Since the early days, Routine has been designed with the notion of smart scheduling a.k.a finding the best possible time according to a number of factors.

We started introducing the slots (a.k.a time preferences) early on but disabled the feature during Y Combinator to focus on a smaller set of functionalities so as to ship quickly.

Even though the slots have not been put back, Routine continues to consider times as ranges.

As a result, telling Routine to create a task or event within a range automatically turns on smart scheduling, requesting Routine’s engine to find the best possible time.

This functionality is triggered whenever you refer to a range, from morning/afternoon/evening to this Monday, in 3 weeks, next month or even on 2032.

You will notice that the summary reads “as soon as possible” when trying to find an opening in your schedule.

Noteworthy is that only active events are taken into accounts when considering conflicts. For more information on what are primary/secondary calendars and active/passive events, please refer to this blog post.

Specify the object’s parent

Another functionality that we are very excited about is the ability to specify where the object you are currently creating will live.

We sometimes refer to this functionality as redirection because we use the same syntax UNIX systems have been using for decades object > parent.


The first, and obvious, use case is to tell Routine in which calendar to create an event or allocate time.

Task & note to any other object: page, event, task or person

Thanks to redirection, you can also tell Routine to create a task in a specific page.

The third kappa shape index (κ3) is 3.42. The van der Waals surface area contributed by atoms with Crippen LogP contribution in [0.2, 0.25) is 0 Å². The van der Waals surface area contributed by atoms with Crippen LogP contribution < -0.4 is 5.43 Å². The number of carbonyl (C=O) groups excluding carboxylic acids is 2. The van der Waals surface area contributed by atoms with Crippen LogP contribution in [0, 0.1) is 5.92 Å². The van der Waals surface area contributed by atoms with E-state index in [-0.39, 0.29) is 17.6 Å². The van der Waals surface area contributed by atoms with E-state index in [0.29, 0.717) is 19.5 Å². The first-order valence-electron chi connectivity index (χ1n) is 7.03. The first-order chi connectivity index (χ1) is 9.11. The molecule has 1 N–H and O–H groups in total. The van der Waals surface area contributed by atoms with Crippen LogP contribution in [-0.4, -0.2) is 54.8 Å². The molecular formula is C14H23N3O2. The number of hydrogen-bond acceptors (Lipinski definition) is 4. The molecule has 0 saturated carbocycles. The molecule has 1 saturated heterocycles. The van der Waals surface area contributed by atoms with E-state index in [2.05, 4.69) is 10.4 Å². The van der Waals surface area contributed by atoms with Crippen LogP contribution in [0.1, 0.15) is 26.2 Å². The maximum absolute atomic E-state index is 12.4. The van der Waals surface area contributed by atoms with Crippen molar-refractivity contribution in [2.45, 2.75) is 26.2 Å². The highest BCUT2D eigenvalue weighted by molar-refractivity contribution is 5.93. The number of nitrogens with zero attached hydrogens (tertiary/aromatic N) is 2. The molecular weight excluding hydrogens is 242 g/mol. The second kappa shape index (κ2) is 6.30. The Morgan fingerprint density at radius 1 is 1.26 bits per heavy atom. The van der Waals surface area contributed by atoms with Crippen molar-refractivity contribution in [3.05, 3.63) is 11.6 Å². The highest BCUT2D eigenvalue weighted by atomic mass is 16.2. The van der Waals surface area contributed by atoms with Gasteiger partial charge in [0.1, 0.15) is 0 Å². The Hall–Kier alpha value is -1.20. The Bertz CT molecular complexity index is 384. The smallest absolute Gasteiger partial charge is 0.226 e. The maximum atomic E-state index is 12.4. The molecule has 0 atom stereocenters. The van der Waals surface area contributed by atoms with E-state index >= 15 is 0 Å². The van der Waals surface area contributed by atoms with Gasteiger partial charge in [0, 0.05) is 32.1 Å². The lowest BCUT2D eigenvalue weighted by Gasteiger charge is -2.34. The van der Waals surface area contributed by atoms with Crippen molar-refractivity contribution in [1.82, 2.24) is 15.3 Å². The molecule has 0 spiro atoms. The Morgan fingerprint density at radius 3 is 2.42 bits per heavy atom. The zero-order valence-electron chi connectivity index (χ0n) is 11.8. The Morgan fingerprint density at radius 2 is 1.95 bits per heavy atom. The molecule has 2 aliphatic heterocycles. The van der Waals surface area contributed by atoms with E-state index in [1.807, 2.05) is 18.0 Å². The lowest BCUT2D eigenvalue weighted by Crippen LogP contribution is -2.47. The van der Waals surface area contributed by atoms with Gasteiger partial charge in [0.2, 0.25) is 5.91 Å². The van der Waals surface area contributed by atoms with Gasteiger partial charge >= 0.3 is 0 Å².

But Routine does not stop with tasks redirected to pages. In addition to tasks, you can add text (more to come later) in any object (page, task, event, person etc.) of your personal knowledge graph.

The object created will be stored in the notes of the parent object you specify. This opens up a lot of use cases:

When you think of something that needs to be discussed during your next one-on-one, just add it to the person’s notes:

Thinking of something precise in a task’s description? Just add it to the task directly:

Want to add information to a specific event such as a point to be discussed during a meeting? Just add it directly in the event:

Section selection

Routine does not stop here and allows you to further specify the section in which the object should be added.

Take the example above with a page that has two H1 sections: Movies and Series. When using the console, you can select specifically in which section the new entry (in this case “The Shining”) should be added:

Finally, Routine’s console now takes into account which operations you perform the most. Even though this will be further improved in the future, it can already be quite handy.

For instance, you could use a page as a second “inbox”. Just type something to capture >  and Routine will suggest first the page you have been using the most.

What next?

Even though all of those improvements make Routine’s console the most advanced on the market, we do not intend to stop here.

Next we will reintroduce the slots, also known as time preferences. By defining your ideal schedule, it will become extremely easy to tell Routine to schedule time in your preferred slot (e.g Focus) or to group tasks of the same nature together (e.g Administrative).